PEABODY — The state’s highest court ruled Tuesday that parents whose children are being placed under the guardianship of another person, including relatives, are entitled to a lawyer.
It’s a case that started with a young Peabody woman who, her lawyer said, was “bullied” into signing an agreement giving guardianship to her maternal grandmother. That grandmother then refused to let the teenager see her child.
And it was an issue that a number of advocacy groups have been hoping the Supreme Judicial Court would address: a guardianship system that often overlooked the rights of more vulnerable parents, such as the then-homeless Peabody teen.
The SJC found that just as when the state Department of Children and Families is involved in a guardianship case, parents who reach private agreements to give guardianship to another are entitled to advice and representation from a lawyer.
”While it is true that the parent’s underlying parental rights are not forever terminated as a result of the guardianship, they are severely circumscribed, becoming subsidiary to those of the guardian, for as long as the guardianship remains in effect,” the SJC found, in a decision written by Justice Francis Spina.
A guardianship has such a significant effect on a parent-child relationship, and on the parent’s rights, that when a parent cannot afford a lawyer, one should be appointed, wrote Spina.
Spina noted that lawyers are appointed in other types of proceedings involving parents and children. Those include cases where the state seeks to terminate parental rights, or where a child needs special assistance from the court.
Patrice Gianareles was still just 17 when she gave birth to her son, Vinny, in 2011, according to court records.
Her grandmother, Patricia Zegarowski, who had raised Gianareles, sought guardianship of the child. Zegarowski and her attorney first obtained a temporary guardianship of the boy, then sought to make it permanent.
When the case was about to go to trial, Zegarowski presented Gianareles, who had turned 18, with an agreement for permanent guardianship of Vinny. The teen, who was homeless at the time, signed.
The agreement stripped the teen of any role in the upbringing of the child. She was barred from contact with her son, but not necessarily from proving financial support.
Six months later, Gianareles tried to get the order rescinded and her grandmother removed as guardian.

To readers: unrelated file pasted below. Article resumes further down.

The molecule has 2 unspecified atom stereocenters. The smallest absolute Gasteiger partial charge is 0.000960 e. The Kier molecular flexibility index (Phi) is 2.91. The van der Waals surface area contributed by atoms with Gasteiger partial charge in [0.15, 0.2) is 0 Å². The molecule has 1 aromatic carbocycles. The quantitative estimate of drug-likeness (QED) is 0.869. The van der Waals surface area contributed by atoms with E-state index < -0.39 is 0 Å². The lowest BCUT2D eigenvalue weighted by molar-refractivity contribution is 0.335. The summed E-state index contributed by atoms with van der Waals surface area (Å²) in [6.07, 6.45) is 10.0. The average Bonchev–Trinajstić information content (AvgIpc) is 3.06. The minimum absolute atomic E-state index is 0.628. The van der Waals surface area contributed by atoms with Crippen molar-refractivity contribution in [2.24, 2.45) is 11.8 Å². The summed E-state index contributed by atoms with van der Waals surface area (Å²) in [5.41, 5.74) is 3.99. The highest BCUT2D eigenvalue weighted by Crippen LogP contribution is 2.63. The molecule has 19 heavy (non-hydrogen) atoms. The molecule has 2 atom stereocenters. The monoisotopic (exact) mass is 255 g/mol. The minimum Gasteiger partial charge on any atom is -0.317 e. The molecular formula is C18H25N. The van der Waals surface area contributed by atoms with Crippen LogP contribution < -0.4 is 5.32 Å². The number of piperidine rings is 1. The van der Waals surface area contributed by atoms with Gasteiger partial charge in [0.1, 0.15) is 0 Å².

Ultimately, she won, following a trial last summer in Salem Probate and Family court. A judge found the teen to be a fit parent for Vinny, said her lawyer, Glenna Goldis of Merrimack Valley Legal Services.
But in the meantime, the issue of whether she should have had an attorney was still out there.
“She didn’t realize it would be a test case,” said Goldis of her client, who, she said, simply felt that what had happened to her was unfair.
The situation also caught the attention of other lawyers, including the Committee for Public Counsel Services, which provides lawyers for those who cannot afford them in other types of parental rights cases, and a number of legal services groups, who assist people in civil cases. They submitted a friend of the court brief, as did the Massachusetts Bar Association and Massachusetts Law Reform Institute.
“A guardianship decree does not terminate the parent’s rights, but it divests the parent of all day-to-day decision-making authority, the right to access school and medical records, and the right to make extraordinary medical decisions for the child,” CPCS attorney Andrew Cohen wrote.
Because such important parental rights are at stake, Cohen argued, and because parents and children have no meaningful chance to be heard without counsel — the issues are so complex — courts should appoint attorneys to represent their interests in such cases.
That already happens when DCF becomes involved in a guardianship or termination of parental rights case.
CPCS and other advocates say that DCF caseworkers are often behind such “private” guardianship agreements, encouraging the arrangements rather than stepping into a situation themselves.
Goldis said Gianareles and her son now live with her paternal grandparents. Zegarowski still gets to see the boy through visitation.
Zegarowski’s lawyer did not return a call seeking comment on the ruling.
“This was a hard case,” said Goldis, “but she hung in there, and she’s a teenager.”
Courts reporter Julie Manganis can be reached at 978-338-2521, via email at email@example.com or on Twitter @SNJulieManganis.